Fellow North Dakota WCHA rival, the Golden Gophers of Minnesota is also home to two more young promising Devils prospects in Paul Martin and Matt DeMarchi. Martin, who will be entering his sophomore season in Minnesota, also joined Hale in the WJC on the U.S. squad where he tallied four points in seven games. Paul, from Elk River Minnesota, played in 38 games last year and scored 3 goals and helped on 17 others. Martin’s ice time should increase this coming season as he proved to be an excellent offensive-minded blueliner and a speedy skater when carrying the puck. He is currently the only offensive minded defensive prospect in the Devils organization. Hopefully, he will add some weight and be ready to join Brian Rafalski and Scott Neidermayer in Jersey. At the opposite end of the spectrum is defensemen Matt DeMarchi. The Gophers do not rely on him to tally the points, but rather clear the net and establish a physical game. From his first to his second year, Matt’s ice time has increased, and so has his production. He has five career goals and 20 career points as well as amassing 82 and 149 minutes in penalties in his first two seasons. This trend will continue into his junior and senior years and look for him to join Albany after graduation.
Chris Hartsburg is another fine NCAA talent in the Devils organization, playing for Colorado College. Acquired in a late round pick in 1999, Chris has Brian Rolston written all over him. He is developing in a NCAA program, skates very well, has a strong work ethic and is primarily used in a defensive/checking forward role. His offensive numbers aren’t very impressive, but when he is not in the game for Colorado College, his team cannot contain the other team’s top line and usually end up losing. He is not afraid to give it his all and sacrifice his body for the good of the team. He has proven this; he has been injured several times on the ice while checking players or going for the puck. Chris is entering his senior year on an improving Tiger squad. Chris is expected to continue his very effective play and possibly improve his offensive stats. His father will be cheering him on, Chris is son of former NHL and Mighty Duck coach Craig Hartsburg.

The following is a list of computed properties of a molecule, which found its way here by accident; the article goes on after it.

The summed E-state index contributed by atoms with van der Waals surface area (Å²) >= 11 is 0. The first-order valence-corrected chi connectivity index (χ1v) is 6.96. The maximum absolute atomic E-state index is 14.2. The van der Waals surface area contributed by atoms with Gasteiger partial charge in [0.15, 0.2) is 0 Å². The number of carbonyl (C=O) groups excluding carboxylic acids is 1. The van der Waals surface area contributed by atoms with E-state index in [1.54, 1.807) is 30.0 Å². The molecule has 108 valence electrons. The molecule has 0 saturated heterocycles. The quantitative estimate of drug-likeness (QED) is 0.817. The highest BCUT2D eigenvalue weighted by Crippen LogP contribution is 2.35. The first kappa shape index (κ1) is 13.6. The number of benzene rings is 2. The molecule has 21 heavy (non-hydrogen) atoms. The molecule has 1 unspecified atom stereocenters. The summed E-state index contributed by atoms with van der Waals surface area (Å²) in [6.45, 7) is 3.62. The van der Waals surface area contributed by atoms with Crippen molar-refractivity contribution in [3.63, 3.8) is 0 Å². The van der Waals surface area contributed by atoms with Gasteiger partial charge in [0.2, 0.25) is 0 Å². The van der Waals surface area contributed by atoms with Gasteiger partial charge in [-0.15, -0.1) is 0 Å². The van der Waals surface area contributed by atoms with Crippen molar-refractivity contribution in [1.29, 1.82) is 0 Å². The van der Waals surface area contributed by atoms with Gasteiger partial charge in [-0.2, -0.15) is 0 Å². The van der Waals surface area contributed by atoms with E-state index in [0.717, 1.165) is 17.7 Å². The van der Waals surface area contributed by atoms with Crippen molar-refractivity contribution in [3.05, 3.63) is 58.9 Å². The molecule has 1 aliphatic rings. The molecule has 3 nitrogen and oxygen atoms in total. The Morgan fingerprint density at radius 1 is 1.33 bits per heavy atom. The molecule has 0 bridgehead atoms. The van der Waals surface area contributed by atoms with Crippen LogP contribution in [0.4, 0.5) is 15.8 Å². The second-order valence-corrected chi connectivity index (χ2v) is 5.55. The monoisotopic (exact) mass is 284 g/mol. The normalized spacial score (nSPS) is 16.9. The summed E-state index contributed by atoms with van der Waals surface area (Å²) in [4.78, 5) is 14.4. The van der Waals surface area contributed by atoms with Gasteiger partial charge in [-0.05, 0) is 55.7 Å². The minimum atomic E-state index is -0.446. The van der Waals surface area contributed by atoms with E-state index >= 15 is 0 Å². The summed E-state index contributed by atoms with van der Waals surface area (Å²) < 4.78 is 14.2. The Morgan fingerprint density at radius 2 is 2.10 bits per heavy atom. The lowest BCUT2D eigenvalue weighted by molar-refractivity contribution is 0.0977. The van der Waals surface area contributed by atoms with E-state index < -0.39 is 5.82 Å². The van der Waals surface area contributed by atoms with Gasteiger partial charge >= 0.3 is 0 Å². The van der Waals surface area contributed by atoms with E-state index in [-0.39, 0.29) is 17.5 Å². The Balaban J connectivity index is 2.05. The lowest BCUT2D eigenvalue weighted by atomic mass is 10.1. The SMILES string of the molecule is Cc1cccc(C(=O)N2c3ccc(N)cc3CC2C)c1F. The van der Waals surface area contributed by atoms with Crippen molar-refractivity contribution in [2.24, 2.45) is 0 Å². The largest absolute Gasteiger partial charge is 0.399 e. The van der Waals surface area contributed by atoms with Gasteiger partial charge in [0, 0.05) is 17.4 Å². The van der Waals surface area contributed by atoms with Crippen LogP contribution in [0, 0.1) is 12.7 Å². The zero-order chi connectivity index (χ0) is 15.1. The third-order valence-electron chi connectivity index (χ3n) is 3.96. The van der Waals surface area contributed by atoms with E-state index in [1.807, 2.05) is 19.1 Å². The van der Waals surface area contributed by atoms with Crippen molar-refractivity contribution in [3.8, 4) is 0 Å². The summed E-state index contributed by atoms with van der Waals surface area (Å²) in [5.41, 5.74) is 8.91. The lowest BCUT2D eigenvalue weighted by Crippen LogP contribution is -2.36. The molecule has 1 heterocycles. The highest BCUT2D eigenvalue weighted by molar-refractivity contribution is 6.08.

The Devils have two other fine young prospects that were selected late in their respective drafts playing in the collegiate ranks. The 2001-02 season will be the second for winger Kenny McGowan on a very young and vastly improving Terrier squad at Boston University. He was selected 198th overall in the 2000 and played for the Verona Vipers before arriving at BU. The highlight of Kenny’s season last year was when he scored on Clemmensen during the Bean Pot Final in the annual Boston Tournament. Although the goal was in a losing effort, it was late in the game, gave hope to BU for a come from behind victory and made the game very exciting. He only tallied 6 points last season in 34 games, but he got good ice time as a third line winger on a strong team. McGowan will continue to improve and make positive contributions for the Terriers. Another young talent drafted late in the 2001 draft is 6’4” center Aaron Varos. The power forward will play for University of Alaska at Fairbanks this upcoming season in his freshman year. Voros played in the BCJHL for Victoria and scored 65 points for them last year. The big center plays with a lot of determination and perseverance and knows how to use his size effectively.
The NCAA has a lot of quality hockey programs and a lot of quality hockey players who will eventually become class acts in the professional ranks. The Devils and other NHL franchises would continue to tap this source of talent as far as player development and future NHL skaters.